"I had only planned on living in Santa Marta for a year to improve my Spanish," explains Lisa Anderson, "but seven years and two daughters later I am loving my life here." It´s easy to understand why Lisa loves living in Colombia's up-and-coming Caribbean coastal city.
When I started freelancing over 15 years ago it was tough to get going, but the landscape back then was very different. I remember printing up business cards, and going to chamber of commerce meetings in an attempt to find clients that would need my services.
From Spanish, tranquilo roughly translates to "be calm," and in the beautiful town of Boquete...it's hard not to be. Boquete is a haven for expats, with magnificent scenery, an affordable cost of living, and a climate that's never too hot or never too cold. When asked by friends in the U.S. to describe it, only one word comes to mind...
After spending time visiting Central America, Shawn and Shena Lockwood decided that a permanent move there was the change they needed from their home in Utah. As passionate surfers, they wanted to live near the ocean and enjoy their favorite sport more regularly.
What a beautiful moment. Humpback whales weave through the crystal water as I tap away on my laptop. My friend takes a more ecstatic approach and jumps up and down, beckoning for my attention. I'm on Contadora Island, a one hour, 45-minute ferry-ride (or 20-minute flight) from Panama City.
My partner Ian and I are what you might call "nomadic expats." Our transient lifestyle allows us to peep inside beautiful homes and lose ourselves in fascinating cultures all over the world. We stay long enough to fall in love, but not so long that we get bored.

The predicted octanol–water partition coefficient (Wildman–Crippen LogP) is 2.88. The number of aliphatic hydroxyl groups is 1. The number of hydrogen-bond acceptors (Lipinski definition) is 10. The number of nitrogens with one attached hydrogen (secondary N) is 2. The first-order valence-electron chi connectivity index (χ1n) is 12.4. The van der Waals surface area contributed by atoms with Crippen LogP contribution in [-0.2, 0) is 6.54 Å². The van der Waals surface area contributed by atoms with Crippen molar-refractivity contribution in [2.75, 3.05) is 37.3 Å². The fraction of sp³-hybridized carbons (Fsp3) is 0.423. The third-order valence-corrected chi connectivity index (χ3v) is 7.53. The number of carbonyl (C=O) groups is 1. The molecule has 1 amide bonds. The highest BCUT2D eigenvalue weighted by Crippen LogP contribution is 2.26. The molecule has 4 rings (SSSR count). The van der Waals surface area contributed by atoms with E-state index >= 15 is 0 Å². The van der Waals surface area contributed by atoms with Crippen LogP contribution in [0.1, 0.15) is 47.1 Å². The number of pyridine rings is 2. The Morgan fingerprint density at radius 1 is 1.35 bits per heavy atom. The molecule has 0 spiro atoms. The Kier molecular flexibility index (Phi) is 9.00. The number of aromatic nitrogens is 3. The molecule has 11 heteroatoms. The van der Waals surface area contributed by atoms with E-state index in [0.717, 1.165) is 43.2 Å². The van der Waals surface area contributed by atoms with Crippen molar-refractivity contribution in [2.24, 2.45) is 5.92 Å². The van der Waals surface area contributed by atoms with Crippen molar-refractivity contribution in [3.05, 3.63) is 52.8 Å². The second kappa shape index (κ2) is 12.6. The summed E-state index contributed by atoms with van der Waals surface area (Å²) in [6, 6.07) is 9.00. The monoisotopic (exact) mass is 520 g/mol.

Most mornings, I stroll over to a nearby bakery to buy half a dozen traditional panes de ripacha. These small triangular shaped breads have been made using the same recipes and stone ovens in Arequipa for over 150 years. They are only one of many traditions that have been kept alive in this bustling southern Peru city for the last few centuries.
My journey helping Baby Boomers make the transition from career to portable income began almost 15 years ago. It started first with a few friends who were "aging out" of their careers like I was. They wanted to "pick my brain" on how to get moving in a direction that offered them more independence and flexibility without the inevitable age bias that was palpable in corporate and small-business Ame
Jillian Feibusch knew early on that there was a better life to be had other than living in the craziness of the San Francisco Bay Area. "I was working as a makeup artist for Chanel. Because of the high cost of living, daily commute, health issues, and the intense desire to do something more with my life, I moved to Costa Rica so I could breathe," she says.
Meetings almost swallowed me whole. Sucked the life out of me in jobs I loved and brought me to the brink of exhaustion. For much of my career I had jobs I really enjoyed, people I enjoyed working with, and general good times.